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Man Convicted Of Killing Md. Corrections Officer Faces Death Penalty

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ANNAPOLIS, Md. (WJZ)– A jury goes home for the day in the sentencing phase of the man convicted of killing a Maryland corrections officer. That jury will decide if Lee Stephens should be put to death.

Weijia Jiang has the final pleas from both sides in this case.

This sentencing hearing is very much like a trial of its own. And right before jurors got the case, prosecutors pushed for the ultimate punishment, while the defense begged for mercy.

A jury is deciding whether Lee Stephens should live or die. Earlier this month, the 32-year-old was convicted of first-degree murder for the fatal stabbing of Cpl. David McGuinn, an officer who worked at the now-closed Maryland House of Correction in Jessup.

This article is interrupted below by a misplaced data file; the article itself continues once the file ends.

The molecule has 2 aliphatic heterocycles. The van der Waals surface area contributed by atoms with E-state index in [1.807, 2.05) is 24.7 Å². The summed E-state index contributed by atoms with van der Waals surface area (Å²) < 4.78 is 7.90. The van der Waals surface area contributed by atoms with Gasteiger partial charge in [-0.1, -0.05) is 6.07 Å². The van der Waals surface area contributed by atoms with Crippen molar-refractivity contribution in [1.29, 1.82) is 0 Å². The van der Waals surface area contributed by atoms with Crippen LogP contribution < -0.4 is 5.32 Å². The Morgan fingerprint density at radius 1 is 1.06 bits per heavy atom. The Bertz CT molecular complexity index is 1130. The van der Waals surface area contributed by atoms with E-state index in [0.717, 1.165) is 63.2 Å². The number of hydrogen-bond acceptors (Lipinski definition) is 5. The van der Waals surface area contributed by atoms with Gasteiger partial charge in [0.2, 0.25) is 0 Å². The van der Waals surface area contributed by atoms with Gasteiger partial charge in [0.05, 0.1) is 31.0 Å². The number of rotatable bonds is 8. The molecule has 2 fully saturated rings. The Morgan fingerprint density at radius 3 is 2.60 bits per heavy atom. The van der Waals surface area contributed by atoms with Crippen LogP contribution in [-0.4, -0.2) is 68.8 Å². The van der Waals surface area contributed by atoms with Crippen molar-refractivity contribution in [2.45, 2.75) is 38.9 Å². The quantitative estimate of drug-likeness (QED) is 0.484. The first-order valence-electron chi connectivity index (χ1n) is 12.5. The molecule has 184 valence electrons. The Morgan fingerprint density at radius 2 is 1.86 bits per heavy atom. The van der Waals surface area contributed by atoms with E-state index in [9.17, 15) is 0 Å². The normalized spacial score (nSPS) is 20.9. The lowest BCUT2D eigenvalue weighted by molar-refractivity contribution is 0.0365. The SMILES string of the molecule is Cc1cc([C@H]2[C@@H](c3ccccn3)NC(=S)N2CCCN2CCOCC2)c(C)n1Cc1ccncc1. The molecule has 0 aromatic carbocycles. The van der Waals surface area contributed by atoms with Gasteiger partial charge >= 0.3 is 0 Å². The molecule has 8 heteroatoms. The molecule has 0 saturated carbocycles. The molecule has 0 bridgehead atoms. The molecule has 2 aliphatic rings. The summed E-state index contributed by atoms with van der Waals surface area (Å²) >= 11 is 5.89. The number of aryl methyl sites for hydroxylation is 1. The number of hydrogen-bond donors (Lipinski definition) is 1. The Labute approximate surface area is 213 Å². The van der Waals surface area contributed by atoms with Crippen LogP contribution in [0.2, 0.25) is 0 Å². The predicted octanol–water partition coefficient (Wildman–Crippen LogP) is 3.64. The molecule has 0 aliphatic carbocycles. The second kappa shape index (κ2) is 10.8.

The 2006 slaying happened inside the prison, leaving blood splattered on Stephens’ clothing, shoes and cell bars.

That very evidence makes him eligible to receive the death penalty.

In 2009, the state legislature enforced more stringent requirements to seek capital punishment– biological or DNA evidence, a video recording of the crime or a videotaped confession is necessary.

This case is the first test ever of its DNA link.

In closing arguments during sentencing, prosecutor Sandra Howell told jurors: “Stephens brutally murdered, stabbing, ending the life of David McGuinn. This is the ultimate crime. For that crime, the law provides the ultimate penalty.”

But the jury will also consider mitigating factors. Stephens’ attorney pointed to a troubled childhood, filled with violence, drugs and sexual abuse. Defense Attorney Michael Lawler said: “He was taught insanity, hate and cruelty from the moment he was old enough to learn.”

He then asked: “Have you ever heard of a tortured existence?”

This jury took about a week to return with a guilty verdict. Now that they’re facing a matter of life or death, it’s anyone’s guess when they’ll decide on a sentence.

If Stephens is sentenced to death, it will automatically go to the Maryland Court of Special Appeals.

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